Sep 152002
 
Authors: Reed Saunders

For three games, the CSU Rams had fooled audiences and opponents alike into thinking they were a one-dimensional offense.

CSU football was smash-mouth football – running the ball down the enemy’s throat, pounding running back Cecil Sapp through the line of scrimmage time and time again. And while the Rams still thrive on the ground game, one might have seen them masquerading as a different type of team on Saturday.

The Rams were still able to run the ball effectively, but they also threw the ball with both accuracy and efficiency. Against the Cardinals, the Rams showed themselves to be a legitimate two-dimensional threat.

“We’ve always been able to do that, we have the firepower and we have the athleticism,” said junior quarterback Bradlee Van Pelt. “It was just a matter of gearing up, getting mentally focused and going after them. I thought we really went after them tonight.”

Van Pelt went at the Louisville secondary early and often. With the Cardinals gearing up to stop Sapp and the ground game, Van Pelt opened things up with long completions to Joey Cuppari and Chris Pittman on the Rams’ opening drive. This spread the Louisville defense and gave Sapp more room to roam as he rushed for the first of his three touchdowns on the night.

From the start, the Cardinal defense seemed to be caught off guard.

“We changed it up real well. They did not know when we were passing, they didn’t know when we were running,” said Cuppari, the Rams’ senior wide receiver. “Hats off to our coordinators, they kept their defense on their heels.”

Indeed, the Louisville defenders were never able to get a grasp on just what the Rams were going to do next.

“They controlled the football game. They threw around us and then they ran over us,” said Louisville head coach John L. Smith. “We didn’t have answers to counter their attack.”

The Rams also used balance in their passing attack to keep Louisville confused. Four different Ram receivers caught three balls or more, rolling up 264 total passing yards for the Rams.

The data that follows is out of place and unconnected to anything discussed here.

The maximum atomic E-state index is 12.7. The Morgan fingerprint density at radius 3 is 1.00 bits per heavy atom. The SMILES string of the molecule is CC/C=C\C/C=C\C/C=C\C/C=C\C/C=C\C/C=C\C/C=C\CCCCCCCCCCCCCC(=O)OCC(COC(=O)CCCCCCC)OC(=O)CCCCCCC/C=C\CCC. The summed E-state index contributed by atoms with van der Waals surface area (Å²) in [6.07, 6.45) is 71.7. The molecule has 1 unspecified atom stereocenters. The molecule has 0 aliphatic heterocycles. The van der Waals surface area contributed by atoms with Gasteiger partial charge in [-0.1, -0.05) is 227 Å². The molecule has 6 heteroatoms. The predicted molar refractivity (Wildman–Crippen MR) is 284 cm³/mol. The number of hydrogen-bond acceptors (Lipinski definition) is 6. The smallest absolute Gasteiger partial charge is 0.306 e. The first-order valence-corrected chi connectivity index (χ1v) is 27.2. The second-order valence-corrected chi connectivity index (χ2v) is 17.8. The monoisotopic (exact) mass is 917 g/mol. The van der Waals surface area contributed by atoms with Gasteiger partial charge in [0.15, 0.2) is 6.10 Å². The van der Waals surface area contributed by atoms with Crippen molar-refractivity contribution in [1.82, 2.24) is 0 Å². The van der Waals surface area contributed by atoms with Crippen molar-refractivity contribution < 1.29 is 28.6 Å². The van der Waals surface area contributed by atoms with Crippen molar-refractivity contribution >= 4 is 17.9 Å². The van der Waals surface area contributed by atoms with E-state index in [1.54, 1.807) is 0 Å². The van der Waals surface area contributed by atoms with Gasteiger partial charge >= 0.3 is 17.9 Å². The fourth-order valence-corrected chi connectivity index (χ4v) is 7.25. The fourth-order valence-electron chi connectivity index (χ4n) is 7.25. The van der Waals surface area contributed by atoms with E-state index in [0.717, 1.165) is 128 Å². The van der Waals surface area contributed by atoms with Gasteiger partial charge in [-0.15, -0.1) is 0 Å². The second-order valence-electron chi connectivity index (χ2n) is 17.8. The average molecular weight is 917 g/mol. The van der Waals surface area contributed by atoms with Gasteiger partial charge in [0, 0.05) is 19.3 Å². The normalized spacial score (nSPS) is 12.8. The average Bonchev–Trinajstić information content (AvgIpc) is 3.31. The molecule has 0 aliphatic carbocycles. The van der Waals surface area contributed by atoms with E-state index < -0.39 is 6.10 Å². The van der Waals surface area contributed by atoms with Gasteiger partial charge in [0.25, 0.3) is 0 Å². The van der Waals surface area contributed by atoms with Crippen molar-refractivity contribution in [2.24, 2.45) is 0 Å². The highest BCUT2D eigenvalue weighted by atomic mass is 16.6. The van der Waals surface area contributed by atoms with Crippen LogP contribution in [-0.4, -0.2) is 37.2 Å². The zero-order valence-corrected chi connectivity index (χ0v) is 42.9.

Cuppari was Van Pelt’s favorite target of the night, finishing with five catches for a career-best 99 yards. Van Pelt finished 11-for-25 for 170 yards, and, for the first time this season, he was not the only one calling signals in the CSU backfield.

Touted redshirt freshman Justin Holland made his first career appearance in the second quarter and showed just why the word “touted” so often appears in front of his name.

On his first drive, Holland went 3-for-4, including a 35-yard strike to Henri Childs and a huge fourth-down completion to Chris Pittman en route to another Sapp touchdown. Holland finished his debut 5-of-6 for 94 yards.

“Justin ran the huddle like a fifth-year senior,” Cuppari said. “It’s great to see him throwing the ball with confidence and accuracy like he did.”

Van Pelt replaced Holland for all but two of the game’s remaining series, but even the elder quarterback was impressed with his understudy’s performance.

“I want to be on the field, but I see the light in his eyes when he’s out there,” Van Pelt said. “I see what I saw last year in myself – getting out there and getting the crowd yelling your name. It’s a great feeling and I was happy for him and glad he could get the job done.”

Head coach Sonny Lubick is enjoying having twice the firepower at quarterback.

“We’ve got ourselves two good quarterbacks. Bradlee’s been playing very well for us and Justin will get his series in too,” Lubick said. “We’ll try to play them both. It’s good to have competition.”

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